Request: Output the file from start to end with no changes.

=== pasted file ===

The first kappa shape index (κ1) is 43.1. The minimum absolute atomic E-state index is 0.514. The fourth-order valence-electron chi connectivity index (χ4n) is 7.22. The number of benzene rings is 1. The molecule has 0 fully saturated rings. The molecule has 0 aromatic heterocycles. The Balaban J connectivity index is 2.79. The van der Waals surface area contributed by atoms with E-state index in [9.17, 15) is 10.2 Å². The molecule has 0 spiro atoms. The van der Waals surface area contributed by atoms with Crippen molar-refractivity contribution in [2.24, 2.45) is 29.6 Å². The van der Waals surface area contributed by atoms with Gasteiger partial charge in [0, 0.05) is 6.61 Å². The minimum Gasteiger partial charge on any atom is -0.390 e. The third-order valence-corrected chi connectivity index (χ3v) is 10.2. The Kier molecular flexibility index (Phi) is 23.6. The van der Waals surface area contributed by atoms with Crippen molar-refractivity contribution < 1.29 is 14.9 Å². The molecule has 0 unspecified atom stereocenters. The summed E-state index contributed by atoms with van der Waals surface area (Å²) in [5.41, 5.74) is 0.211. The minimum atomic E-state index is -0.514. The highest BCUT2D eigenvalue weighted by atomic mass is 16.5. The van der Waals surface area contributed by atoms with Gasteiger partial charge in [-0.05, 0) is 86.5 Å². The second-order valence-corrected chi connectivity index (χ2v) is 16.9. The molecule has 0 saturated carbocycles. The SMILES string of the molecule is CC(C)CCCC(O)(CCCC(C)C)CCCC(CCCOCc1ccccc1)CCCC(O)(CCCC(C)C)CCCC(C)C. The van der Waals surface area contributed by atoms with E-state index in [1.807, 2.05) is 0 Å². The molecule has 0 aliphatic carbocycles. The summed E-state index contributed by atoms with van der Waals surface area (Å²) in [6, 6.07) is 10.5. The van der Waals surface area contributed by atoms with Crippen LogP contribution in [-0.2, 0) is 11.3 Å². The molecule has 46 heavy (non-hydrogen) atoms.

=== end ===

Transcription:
The first kappa shape index (κ1) is 43.1. The minimum absolute atomic E-state index is 0.514. The fourth-order valence-electron chi connectivity index (χ4n) is 7.22. The number of benzene rings is 1. The molecule has 0 fully saturated rings. The molecule has 0 aromatic heterocycles. The Balaban J connectivity index is 2.79. The van der Waals surface area contributed by atoms with E-state index in [9.17, 15) is 10.2 Å². The molecule has 0 spiro atoms. The van der Waals surface area contributed by atoms with Crippen molar-refractivity contribution in [2.24, 2.45) is 29.6 Å². The van der Waals surface area contributed by atoms with Gasteiger partial charge in [0, 0.05) is 6.61 Å². The minimum Gasteiger partial charge on any atom is -0.390 e. The third-order valence-corrected chi connectivity index (χ3v) is 10.2. The Kier molecular flexibility index (Phi) is 23.6. The van der Waals surface area contributed by atoms with Crippen molar-refractivity contribution < 1.29 is 14.9 Å². The molecule has 0 unspecified atom stereocenters. The summed E-state index contributed by atoms with van der Waals surface area (Å²) in [5.41, 5.74) is 0.211. The minimum atomic E-state index is -0.514. The highest BCUT2D eigenvalue weighted by atomic mass is 16.5. The van der Waals surface area contributed by atoms with Gasteiger partial charge in [-0.05, 0) is 86.5 Å². The second-order valence-corrected chi connectivity index (χ2v) is 16.9. The molecule has 0 saturated carbocycles. The SMILES string of the molecule is CC(C)CCCC(O)(CCCC(C)C)CCCC(CCCOCc1ccccc1)CCCC(O)(CCCC(C)C)CCCC(C)C. The van der Waals surface area contributed by atoms with E-state index in [1.807, 2.05) is 0 Å². The molecule has 0 aliphatic carbocycles. The summed E-state index contributed by atoms with van der Waals surface area (Å²) in [6, 6.07) is 10.5. The van der Waals surface area contributed by atoms with Crippen LogP contribution in [-0.2, 0) is 11.3 Å². The molecule has 46 heavy (non-hydrogen) atoms.